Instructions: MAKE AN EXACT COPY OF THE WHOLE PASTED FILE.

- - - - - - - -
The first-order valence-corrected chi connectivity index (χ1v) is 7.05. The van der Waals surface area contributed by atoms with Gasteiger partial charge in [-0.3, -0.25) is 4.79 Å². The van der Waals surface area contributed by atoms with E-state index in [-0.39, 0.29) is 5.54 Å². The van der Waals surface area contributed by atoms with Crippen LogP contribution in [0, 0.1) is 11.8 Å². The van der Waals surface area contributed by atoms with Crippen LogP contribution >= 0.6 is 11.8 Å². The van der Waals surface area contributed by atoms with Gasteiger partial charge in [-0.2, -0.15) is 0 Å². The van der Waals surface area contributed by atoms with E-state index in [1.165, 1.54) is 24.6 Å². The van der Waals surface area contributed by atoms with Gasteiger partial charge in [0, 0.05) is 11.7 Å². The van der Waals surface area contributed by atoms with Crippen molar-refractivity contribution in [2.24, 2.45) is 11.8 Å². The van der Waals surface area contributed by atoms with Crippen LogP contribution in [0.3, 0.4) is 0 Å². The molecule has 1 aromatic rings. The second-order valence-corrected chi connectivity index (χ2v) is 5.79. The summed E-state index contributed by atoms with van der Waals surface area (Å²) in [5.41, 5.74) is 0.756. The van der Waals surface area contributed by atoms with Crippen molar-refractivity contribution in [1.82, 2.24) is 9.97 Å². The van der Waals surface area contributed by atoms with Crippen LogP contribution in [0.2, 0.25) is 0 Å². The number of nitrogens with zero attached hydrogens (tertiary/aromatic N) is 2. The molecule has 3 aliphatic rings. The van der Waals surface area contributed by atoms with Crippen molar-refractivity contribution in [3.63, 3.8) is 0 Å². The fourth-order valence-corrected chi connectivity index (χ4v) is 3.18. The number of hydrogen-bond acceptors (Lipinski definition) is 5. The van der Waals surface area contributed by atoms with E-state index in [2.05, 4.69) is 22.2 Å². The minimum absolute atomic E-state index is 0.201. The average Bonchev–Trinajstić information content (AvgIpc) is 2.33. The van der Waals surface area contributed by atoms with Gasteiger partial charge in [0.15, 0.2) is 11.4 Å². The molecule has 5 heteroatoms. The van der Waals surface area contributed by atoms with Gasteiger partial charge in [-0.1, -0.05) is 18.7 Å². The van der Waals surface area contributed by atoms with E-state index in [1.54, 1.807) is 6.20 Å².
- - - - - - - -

The first-order valence-corrected chi connectivity index (χ1v) is 7.05. The van der Waals surface area contributed by atoms with Gasteiger partial charge in [-0.3, -0.25) is 4.79 Å². The van der Waals surface area contributed by atoms with E-state index in [-0.39, 0.29) is 5.54 Å². The van der Waals surface area contributed by atoms with Crippen LogP contribution in [0, 0.1) is 11.8 Å². The van der Waals surface area contributed by atoms with Crippen LogP contribution >= 0.6 is 11.8 Å². The van der Waals surface area contributed by atoms with Gasteiger partial charge in [-0.2, -0.15) is 0 Å². The van der Waals surface area contributed by atoms with E-state index in [1.165, 1.54) is 24.6 Å². The van der Waals surface area contributed by atoms with Gasteiger partial charge in [0, 0.05) is 11.7 Å². The van der Waals surface area contributed by atoms with Crippen molar-refractivity contribution in [2.24, 2.45) is 11.8 Å². The van der Waals surface area contributed by atoms with Crippen LogP contribution in [0.3, 0.4) is 0 Å². The molecule has 1 aromatic rings. The second-order valence-corrected chi connectivity index (χ2v) is 5.79. The summed E-state index contributed by atoms with van der Waals surface area (Å²) in [5.41, 5.74) is 0.756. The van der Waals surface area contributed by atoms with Crippen molar-refractivity contribution in [1.82, 2.24) is 9.97 Å². The van der Waals surface area contributed by atoms with Crippen LogP contribution in [0.2, 0.25) is 0 Å². The number of nitrogens with zero attached hydrogens (tertiary/aromatic N) is 2. The molecule has 3 aliphatic rings. The van der Waals surface area contributed by atoms with Crippen molar-refractivity contribution in [3.63, 3.8) is 0 Å². The fourth-order valence-corrected chi connectivity index (χ4v) is 3.18. The number of hydrogen-bond acceptors (Lipinski definition) is 5. The van der Waals surface area contributed by atoms with E-state index in [2.05, 4.69) is 22.2 Å². The minimum absolute atomic E-state index is 0.201. The average Bonchev–Trinajstić information content (AvgIpc) is 2.33. The van der Waals surface area contributed by atoms with Gasteiger partial charge in [0.15, 0.2) is 11.4 Å². The molecule has 5 heteroatoms. The van der Waals surface area contributed by atoms with Gasteiger partial charge in [-0.1, -0.05) is 18.7 Å². The van der Waals surface area contributed by atoms with E-state index in [1.54, 1.807) is 6.20 Å².